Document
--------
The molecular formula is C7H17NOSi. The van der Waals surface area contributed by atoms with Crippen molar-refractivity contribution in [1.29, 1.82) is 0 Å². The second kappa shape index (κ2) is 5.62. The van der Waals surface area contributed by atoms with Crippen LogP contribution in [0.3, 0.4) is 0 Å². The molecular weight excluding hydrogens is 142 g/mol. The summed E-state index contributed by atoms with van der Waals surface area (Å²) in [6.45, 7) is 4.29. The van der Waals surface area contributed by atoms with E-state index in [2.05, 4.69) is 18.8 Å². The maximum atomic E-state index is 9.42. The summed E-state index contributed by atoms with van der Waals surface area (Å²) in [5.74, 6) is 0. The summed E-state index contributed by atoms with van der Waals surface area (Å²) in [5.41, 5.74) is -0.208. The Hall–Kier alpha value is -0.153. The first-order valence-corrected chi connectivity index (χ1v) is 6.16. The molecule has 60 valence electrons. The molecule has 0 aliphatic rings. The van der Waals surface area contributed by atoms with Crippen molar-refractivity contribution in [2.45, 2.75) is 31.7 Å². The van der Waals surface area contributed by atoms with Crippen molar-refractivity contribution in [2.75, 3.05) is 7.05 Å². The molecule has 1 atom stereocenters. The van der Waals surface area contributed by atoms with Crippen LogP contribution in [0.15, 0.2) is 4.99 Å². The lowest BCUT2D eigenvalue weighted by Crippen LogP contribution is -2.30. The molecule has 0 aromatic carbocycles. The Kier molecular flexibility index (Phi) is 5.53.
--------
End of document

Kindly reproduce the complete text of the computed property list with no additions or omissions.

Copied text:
The molecular formula is C7H17NOSi. The van der Waals surface area contributed by atoms with Crippen molar-refractivity contribution in [1.29, 1.82) is 0 Å². The second kappa shape index (κ2) is 5.62. The van der Waals surface area contributed by atoms with Crippen LogP contribution in [0.3, 0.4) is 0 Å². The molecular weight excluding hydrogens is 142 g/mol. The summed E-state index contributed by atoms with van der Waals surface area (Å²) in [6.45, 7) is 4.29. The van der Waals surface area contributed by atoms with E-state index in [2.05, 4.69) is 18.8 Å². The maximum atomic E-state index is 9.42. The summed E-state index contributed by atoms with van der Waals surface area (Å²) in [5.74, 6) is 0. The summed E-state index contributed by atoms with van der Waals surface area (Å²) in [5.41, 5.74) is -0.208. The Hall–Kier alpha value is -0.153. The first-order valence-corrected chi connectivity index (χ1v) is 6.16. The molecule has 60 valence electrons. The molecule has 0 aliphatic rings. The van der Waals surface area contributed by atoms with Crippen molar-refractivity contribution in [2.45, 2.75) is 31.7 Å². The van der Waals surface area contributed by atoms with Crippen molar-refractivity contribution in [2.75, 3.05) is 7.05 Å². The molecule has 1 atom stereocenters. The van der Waals surface area contributed by atoms with Crippen LogP contribution in [0.15, 0.2) is 4.99 Å². The lowest BCUT2D eigenvalue weighted by Crippen LogP contribution is -2.30. The molecule has 0 aromatic carbocycles. The Kier molecular flexibility index (Phi) is 5.53.